Archive for April 30, 2017

Glacier Sightings

Day 9: April 27 – Fox Glacier to Franz Josef Glacier*

*Got a ride for this 23km

After some decent climbs over the last few days, I decided to make today a rest and sightseeing day.  We had a late start to the morning which allowed me to spend a bit of time working on the blog and getting some pictures uploaded (depending on wifi speed this can be a lengthy process, fortunately this morning I had a good connection).

Around 10:30am we packed up and headed down the road to take a look at Fox Glacier from the viewpoint recommended by the lady who owned the hotel we stayed at.  We tend to agree that this was the best view of Fox Glacier out of the two viewpoints we went to.

Fox Glacier

Fox Glacier

Fox Glacier and the snowcapped mountains to the right are Mount Cook

Fox Glacier and the snowcapped mountains to the right are Mount Cook

Fox Glacier from the second viewpoint we went to

Fox Glacier from the second viewpoint we went to

 

After exploring Fox Glacier, we drove the 23km to Franz Josef.  We directly headed to the glacier hike where we spent a couple of hours.

Start of the Franz Josef Glacier hike

Start of the Franz Josef Glacier trail

Our first sighting of Franz Josef Glacier and the riverbed where the glacier used to reach many years ago

Our first sighting of Franz Josef Glacier and the riverbed where the glacier used to reach many years ago

 

It sounds like the glacier has receded quite a bit in recent years.  This sign showed the amount it had receded in just 4yrs between 2008 and 2012:

It might be hard to see from the two inset pictures, but from what we could tell they were taken from the same general location. That is a lot of deteriorating of the glacier in just 4 yrs!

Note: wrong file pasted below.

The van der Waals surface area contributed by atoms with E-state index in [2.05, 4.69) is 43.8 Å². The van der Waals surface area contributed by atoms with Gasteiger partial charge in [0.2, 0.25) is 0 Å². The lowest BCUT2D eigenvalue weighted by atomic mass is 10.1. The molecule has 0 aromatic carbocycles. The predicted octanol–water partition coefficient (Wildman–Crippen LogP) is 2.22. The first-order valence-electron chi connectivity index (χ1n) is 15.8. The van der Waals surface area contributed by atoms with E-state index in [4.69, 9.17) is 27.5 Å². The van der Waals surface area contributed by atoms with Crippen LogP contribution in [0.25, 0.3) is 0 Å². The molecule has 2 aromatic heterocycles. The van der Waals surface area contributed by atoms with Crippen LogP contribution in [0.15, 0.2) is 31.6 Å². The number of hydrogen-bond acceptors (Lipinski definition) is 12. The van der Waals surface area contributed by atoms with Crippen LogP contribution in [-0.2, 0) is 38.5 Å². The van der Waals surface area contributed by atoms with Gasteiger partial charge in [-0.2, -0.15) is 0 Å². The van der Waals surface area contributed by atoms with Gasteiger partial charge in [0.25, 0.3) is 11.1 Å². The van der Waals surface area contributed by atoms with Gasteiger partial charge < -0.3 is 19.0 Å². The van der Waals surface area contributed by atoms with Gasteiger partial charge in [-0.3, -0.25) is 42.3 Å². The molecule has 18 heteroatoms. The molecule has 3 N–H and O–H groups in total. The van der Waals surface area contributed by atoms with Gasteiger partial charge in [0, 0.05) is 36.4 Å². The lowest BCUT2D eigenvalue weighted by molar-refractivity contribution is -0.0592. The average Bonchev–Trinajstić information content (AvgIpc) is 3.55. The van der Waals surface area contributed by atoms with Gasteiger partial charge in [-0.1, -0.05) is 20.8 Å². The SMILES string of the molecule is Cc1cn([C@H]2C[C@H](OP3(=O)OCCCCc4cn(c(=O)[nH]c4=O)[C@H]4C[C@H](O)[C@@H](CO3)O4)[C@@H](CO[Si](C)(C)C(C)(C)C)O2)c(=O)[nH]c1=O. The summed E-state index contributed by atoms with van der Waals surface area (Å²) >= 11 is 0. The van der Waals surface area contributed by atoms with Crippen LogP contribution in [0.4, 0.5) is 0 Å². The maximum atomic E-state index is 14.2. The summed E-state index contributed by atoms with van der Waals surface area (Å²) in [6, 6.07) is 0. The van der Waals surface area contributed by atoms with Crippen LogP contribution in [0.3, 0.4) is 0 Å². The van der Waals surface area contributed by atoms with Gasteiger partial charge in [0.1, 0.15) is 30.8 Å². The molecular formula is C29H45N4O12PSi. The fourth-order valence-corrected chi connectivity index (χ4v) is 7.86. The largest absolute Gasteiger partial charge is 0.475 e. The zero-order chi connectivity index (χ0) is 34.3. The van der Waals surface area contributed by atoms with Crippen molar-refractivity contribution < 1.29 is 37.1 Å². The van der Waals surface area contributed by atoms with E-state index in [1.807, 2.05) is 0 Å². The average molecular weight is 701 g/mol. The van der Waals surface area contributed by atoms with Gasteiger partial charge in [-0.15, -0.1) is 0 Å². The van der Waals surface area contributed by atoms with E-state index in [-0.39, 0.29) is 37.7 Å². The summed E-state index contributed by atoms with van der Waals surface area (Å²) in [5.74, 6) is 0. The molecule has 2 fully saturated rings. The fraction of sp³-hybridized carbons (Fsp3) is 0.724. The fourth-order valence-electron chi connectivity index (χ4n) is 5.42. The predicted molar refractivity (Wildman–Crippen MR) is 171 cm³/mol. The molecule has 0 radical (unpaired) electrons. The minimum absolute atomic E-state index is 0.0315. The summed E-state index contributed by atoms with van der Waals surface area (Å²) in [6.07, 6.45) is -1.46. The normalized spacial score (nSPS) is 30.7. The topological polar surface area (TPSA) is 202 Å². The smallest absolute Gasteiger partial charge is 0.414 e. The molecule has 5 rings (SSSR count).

It might be hard to see from the two inset pictures, but from what we could tell they were taken from the same general location. That is a lot of deteriorating of the glacier in just 4 yrs

 

A waterfall as we hiked the trail for a closer view of the glacier

A waterfall as we hiked the trail for a closer view of the glacier

Continue to walk to get a closer view of the glacier

Continue to walk to get a closer view of the glacier

At this point we are where the glacier extended to in 2008

At this point we are where the glacier extended to in 2008, it’s hard to believe this would have been the glacier less than 10yrs ago

This is the view looking back from where we came

This is the view looking back from where we came

This is as close as we could go to the glacier via the trail

This is as close as we could go to the glacier via the trail

And a closeup of Franz Josef Glacier

And a closeup of Franz Josef Glacier

 

After the glacier hike we checked into our accommodations for the evening; a cabin at a Top 10 Holiday Park chain.  I settled in and started uploading some pics (my connection was much slower today) while my parents went into town to check things out.  They came back with some hokey pokey ice cream for me, which is apparently a flavour of ice cream (I thought it was a brand).  I have now learned that hokey pokey is honeycomb toffee.  It was yummy!

 

 

The Edge of Wilderness

Day 8: April 26 – Haast to Fox Glacier*

Daily Distance = 86.92km, Trip Total = 218.75km, Today’s Climb = 570m

*Cycled 13km south of Haast to Bruce Bay, drove Bruce Bay to Fox Glacier

 

One thing I have noticed that now exists on google maps which I didn’t realize with the last trip: is the bike option which shows elevation ascent and descent.  For example, here’s the google cycle route from Queenstown to Wanaka:

It's probably small and grainy, but on the left hand side of the screen you can see the elevation ascent and descent

It’s probably small and grainy, but on the left hand side of the screen you can see the elevation ascent and descent

 

I’ve only been on the road two days, but every night before the next days ride it has become a necessary habit to check out the following ride.  How much does it climb?  Where are the climbs?  Is it gradual or quick?  Given our spotty wifi last night and no cell service to create a hotspot for my laptop (I’ve only been able to get this info using my laptop, I can’t seem to find it on my iPhone or my folks tablet).  Regardless, I wasn’t able to get the info for the upcoming day and felt a little lost.  I knew the first 13km would be flat because I’d be backtracking the road we came in on.  After that it’s hard to say.  Terrain can change quickly with each km in the mountains.